Contrasting versus these tools or platforms, the idea and concept of artificial intelligence can appear to be murky and lacking a relation to current technology or processes. Also, especially for financial services professionals, the challenges and threats of automation, digitization, and increased efficiency do have the potential to displace and disrupt core functions of what financial professionals actually perform. It is true that automation and digitization are not new issues and trends in the accounting and financial fields, but these do seem to be accelerating as well as mirroring events that have already occurred in other industry sectors (Mehendale, 2018). Examples abound in the marketplace, including a recently highlighted example of how J.P. Morgan is leveraging artificial intelligence tools to improve the speed and efficiency with which contracts and other paperwork are reviewed and analyzed. This example, however, is only one example of how artificial intelligence is being used in the marketplace, not even drilling down into the work underway at IBM.”

“Artificial intelligence is often tossed around and discussed as if it represents on type of platform, technology, or platform, but this represents an incomplete view of just what AI means and can imply for professionals and organizations. Without diving too much into the technical weeds of the different classes and types of AI, the following categories are included but not limited to:

1) Computational AI
2) Linguistic AI
3) Spatial AI
4) Reactive computing
5) Limited Memory
6) Theory of mind
7) Self-awareness”

It is impossible to predict just how the simultaneously developing technologies of artificial intelligence, blockchain, robotic process automation, and other automation tools will ultimately impact the accounting and financial services space. Predicting the future is, even under the calmest conditions, a difficult task and it would be difficult to categorize the current business landscape as calm.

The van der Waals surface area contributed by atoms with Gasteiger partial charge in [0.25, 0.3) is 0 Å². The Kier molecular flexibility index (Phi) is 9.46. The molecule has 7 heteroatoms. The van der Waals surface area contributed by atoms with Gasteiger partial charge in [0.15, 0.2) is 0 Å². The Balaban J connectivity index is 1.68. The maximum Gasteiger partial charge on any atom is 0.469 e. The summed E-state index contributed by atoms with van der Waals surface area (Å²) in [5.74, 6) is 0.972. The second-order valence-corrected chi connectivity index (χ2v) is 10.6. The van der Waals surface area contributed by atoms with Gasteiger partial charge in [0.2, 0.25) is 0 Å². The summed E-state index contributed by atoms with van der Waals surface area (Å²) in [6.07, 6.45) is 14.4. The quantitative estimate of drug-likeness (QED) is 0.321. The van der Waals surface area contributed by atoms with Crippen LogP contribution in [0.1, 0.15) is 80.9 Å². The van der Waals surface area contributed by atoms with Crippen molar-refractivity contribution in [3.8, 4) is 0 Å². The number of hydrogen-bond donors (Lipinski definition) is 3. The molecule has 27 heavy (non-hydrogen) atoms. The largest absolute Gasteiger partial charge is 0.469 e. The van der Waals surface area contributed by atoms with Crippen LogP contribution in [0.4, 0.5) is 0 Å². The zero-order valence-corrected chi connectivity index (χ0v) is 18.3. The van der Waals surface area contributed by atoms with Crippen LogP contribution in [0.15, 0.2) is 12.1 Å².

Blockchain has, and assuredly will, continue to occupy a prominent place in the technology conversation for years to come, but it is not alone. For practitioners and organizations to both recognize the benefits of emerging technologies it is important to understand them both as individual tools and as complementary resources.

With implementation and adoption continuing to accelerate both inside and outside of the financial services space, proactive practitioners and firms are well positioned to thrive. No matter what aspect is analyzed, it would be safe to say that 2020 is shaping up to be an exciting year.

Be sure to check out my new book, available here and at most major retailers.

Learn more about blockchain today

Assistant Professor, Lehman College, City University of New York